This issue occurs on or is related to macOS.

Needs Documentation

The issue requires an update to the Xojo documentation.

Needs Review

A member of the Xojo team has not yet reviewed this issue.


An issue that the Xojo team has identified as requiring immediate attention.


A bug that the Xojo team can reproduce.


This issue occurs on or is related to the Web.


This issue occurs on or is related to Windows.

Closing an open issue

If you are the original author of an issue you can close it yourself by clicking Close. If you are not the author and believe it should be closed, leave a comment on the issue to let us know why it should be closed. Xojo or the original author can then close it.

Reopening a closed issue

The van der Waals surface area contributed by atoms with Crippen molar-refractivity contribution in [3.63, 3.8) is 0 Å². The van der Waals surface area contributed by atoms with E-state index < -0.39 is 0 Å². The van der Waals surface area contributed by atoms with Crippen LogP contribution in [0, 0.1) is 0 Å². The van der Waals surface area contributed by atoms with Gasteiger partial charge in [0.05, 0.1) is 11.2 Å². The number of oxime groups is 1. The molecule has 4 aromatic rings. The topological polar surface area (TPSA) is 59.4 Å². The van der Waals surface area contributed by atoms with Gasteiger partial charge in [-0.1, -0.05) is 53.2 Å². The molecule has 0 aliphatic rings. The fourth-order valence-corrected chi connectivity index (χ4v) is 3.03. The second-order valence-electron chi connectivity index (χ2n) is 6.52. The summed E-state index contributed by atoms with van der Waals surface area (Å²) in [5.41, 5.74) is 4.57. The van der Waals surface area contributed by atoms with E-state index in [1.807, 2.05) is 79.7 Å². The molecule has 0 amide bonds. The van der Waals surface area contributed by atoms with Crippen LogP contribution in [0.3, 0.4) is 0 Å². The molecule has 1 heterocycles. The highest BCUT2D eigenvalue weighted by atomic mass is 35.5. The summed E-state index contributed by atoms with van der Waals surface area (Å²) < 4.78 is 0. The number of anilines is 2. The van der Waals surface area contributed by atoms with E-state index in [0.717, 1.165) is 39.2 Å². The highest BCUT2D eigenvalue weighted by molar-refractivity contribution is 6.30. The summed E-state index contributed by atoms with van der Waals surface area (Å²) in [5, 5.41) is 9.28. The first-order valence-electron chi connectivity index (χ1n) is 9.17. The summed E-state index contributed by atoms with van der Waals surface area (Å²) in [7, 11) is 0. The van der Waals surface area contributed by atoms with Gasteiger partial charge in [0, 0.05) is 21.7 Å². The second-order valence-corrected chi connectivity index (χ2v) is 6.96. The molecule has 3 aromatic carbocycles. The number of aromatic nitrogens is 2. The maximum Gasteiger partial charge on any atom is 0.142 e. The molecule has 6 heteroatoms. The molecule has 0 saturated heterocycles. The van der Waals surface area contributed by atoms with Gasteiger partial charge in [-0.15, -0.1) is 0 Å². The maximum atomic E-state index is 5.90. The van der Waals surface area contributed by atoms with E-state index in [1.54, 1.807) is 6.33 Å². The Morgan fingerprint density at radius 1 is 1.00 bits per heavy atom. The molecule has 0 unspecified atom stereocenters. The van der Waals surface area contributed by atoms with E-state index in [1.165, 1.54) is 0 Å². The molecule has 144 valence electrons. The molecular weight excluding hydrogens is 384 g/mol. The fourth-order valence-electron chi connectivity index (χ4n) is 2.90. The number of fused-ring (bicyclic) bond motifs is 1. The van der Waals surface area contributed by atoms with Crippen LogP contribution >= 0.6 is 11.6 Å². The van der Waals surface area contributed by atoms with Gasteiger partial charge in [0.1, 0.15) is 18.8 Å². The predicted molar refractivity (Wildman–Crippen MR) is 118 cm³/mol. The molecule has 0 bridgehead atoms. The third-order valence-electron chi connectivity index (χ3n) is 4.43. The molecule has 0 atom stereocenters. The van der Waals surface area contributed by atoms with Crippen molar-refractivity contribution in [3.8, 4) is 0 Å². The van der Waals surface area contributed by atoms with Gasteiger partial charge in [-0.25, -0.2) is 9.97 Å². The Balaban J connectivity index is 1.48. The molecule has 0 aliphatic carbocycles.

If you are the original author of an issue you can re-open it yourself by clicking Reopen. If you are not the author and want to re-open it, just leave a comment on the issue to let us know that it still affects you and you would like it re-opened. Then either Xojo or the original author will re-open it for you.


Many issues will be assigned a milestone. Milestones are often (though not always) the release in which the issue resolution may appear. However, this sometimes doesn't happen because priorities change, the work wasn't completed in time and was automatically shifted to a future milestone, or was later determined to not be complete. In other words, do not depend on an issue to ship in the milestone to which it has been assigned. Release notes are always the way to determine which issues are resolved for a given release.


Issues are assigned to various members of the Xojo team. While the commenting feature allows you to cc others, please note that anyone who is a participant on the issue will be notified anytime a comment is made so there's rarely a need to cc another person. The cc feature of commenting should be used only when you wish to bring the comment or issue to the attention of someone who is not already a participant.

Voting on issues